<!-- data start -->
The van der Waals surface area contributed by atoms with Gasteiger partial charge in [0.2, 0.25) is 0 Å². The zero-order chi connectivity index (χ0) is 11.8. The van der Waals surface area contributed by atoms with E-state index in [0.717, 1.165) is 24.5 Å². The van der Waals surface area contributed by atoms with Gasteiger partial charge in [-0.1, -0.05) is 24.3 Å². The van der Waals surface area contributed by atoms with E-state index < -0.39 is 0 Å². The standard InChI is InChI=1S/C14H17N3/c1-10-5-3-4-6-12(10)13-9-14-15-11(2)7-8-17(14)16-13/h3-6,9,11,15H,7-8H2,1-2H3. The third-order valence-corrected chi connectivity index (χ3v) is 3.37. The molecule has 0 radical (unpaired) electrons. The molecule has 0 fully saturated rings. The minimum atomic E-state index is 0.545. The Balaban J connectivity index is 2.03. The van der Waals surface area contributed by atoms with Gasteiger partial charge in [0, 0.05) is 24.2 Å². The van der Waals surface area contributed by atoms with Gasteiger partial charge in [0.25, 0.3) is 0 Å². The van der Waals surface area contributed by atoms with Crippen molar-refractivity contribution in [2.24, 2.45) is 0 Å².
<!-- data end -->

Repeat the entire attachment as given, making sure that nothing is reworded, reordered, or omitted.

The van der Waals surface area contributed by atoms with Gasteiger partial charge in [0.2, 0.25) is 0 Å². The zero-order chi connectivity index (χ0) is 11.8. The van der Waals surface area contributed by atoms with E-state index in [0.717, 1.165) is 24.5 Å². The van der Waals surface area contributed by atoms with Gasteiger partial charge in [-0.1, -0.05) is 24.3 Å². The van der Waals surface area contributed by atoms with E-state index < -0.39 is 0 Å². The standard InChI is InChI=1S/C14H17N3/c1-10-5-3-4-6-12(10)13-9-14-15-11(2)7-8-17(14)16-13/h3-6,9,11,15H,7-8H2,1-2H3. The third-order valence-corrected chi connectivity index (χ3v) is 3.37. The molecule has 0 radical (unpaired) electrons. The molecule has 0 fully saturated rings. The minimum atomic E-state index is 0.545. The Balaban J connectivity index is 2.03. The van der Waals surface area contributed by atoms with Gasteiger partial charge in [0, 0.05) is 24.2 Å². The van der Waals surface area contributed by atoms with Gasteiger partial charge in [0.25, 0.3) is 0 Å². The van der Waals surface area contributed by atoms with Crippen molar-refractivity contribution in [2.24, 2.45) is 0 Å².